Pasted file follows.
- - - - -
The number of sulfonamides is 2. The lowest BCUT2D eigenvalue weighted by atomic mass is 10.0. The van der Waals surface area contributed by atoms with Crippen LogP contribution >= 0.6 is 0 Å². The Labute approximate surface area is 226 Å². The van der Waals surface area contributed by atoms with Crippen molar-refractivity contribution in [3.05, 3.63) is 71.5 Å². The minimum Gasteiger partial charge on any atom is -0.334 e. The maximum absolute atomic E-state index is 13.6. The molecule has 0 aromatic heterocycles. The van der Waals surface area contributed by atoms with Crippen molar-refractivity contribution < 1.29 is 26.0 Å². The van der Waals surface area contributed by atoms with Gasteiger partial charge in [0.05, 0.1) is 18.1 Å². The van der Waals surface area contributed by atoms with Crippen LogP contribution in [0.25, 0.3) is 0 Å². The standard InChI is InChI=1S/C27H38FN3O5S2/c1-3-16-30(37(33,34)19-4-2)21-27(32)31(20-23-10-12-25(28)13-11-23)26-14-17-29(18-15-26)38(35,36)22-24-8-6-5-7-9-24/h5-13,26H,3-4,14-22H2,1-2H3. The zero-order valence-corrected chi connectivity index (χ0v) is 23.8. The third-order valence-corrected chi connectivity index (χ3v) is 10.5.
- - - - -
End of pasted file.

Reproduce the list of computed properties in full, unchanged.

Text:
The number of sulfonamides is 2. The lowest BCUT2D eigenvalue weighted by atomic mass is 10.0. The van der Waals surface area contributed by atoms with Crippen LogP contribution >= 0.6 is 0 Å². The Labute approximate surface area is 226 Å². The van der Waals surface area contributed by atoms with Crippen molar-refractivity contribution in [3.05, 3.63) is 71.5 Å². The minimum Gasteiger partial charge on any atom is -0.334 e. The maximum absolute atomic E-state index is 13.6. The molecule has 0 aromatic heterocycles. The van der Waals surface area contributed by atoms with Crippen molar-refractivity contribution < 1.29 is 26.0 Å². The van der Waals surface area contributed by atoms with Gasteiger partial charge in [0.05, 0.1) is 18.1 Å². The van der Waals surface area contributed by atoms with Crippen LogP contribution in [0.25, 0.3) is 0 Å². The standard InChI is InChI=1S/C27H38FN3O5S2/c1-3-16-30(37(33,34)19-4-2)21-27(32)31(20-23-10-12-25(28)13-11-23)26-14-17-29(18-15-26)38(35,36)22-24-8-6-5-7-9-24/h5-13,26H,3-4,14-22H2,1-2H3. The zero-order valence-corrected chi connectivity index (χ0v) is 23.8. The third-order valence-corrected chi connectivity index (χ3v) is 10.5.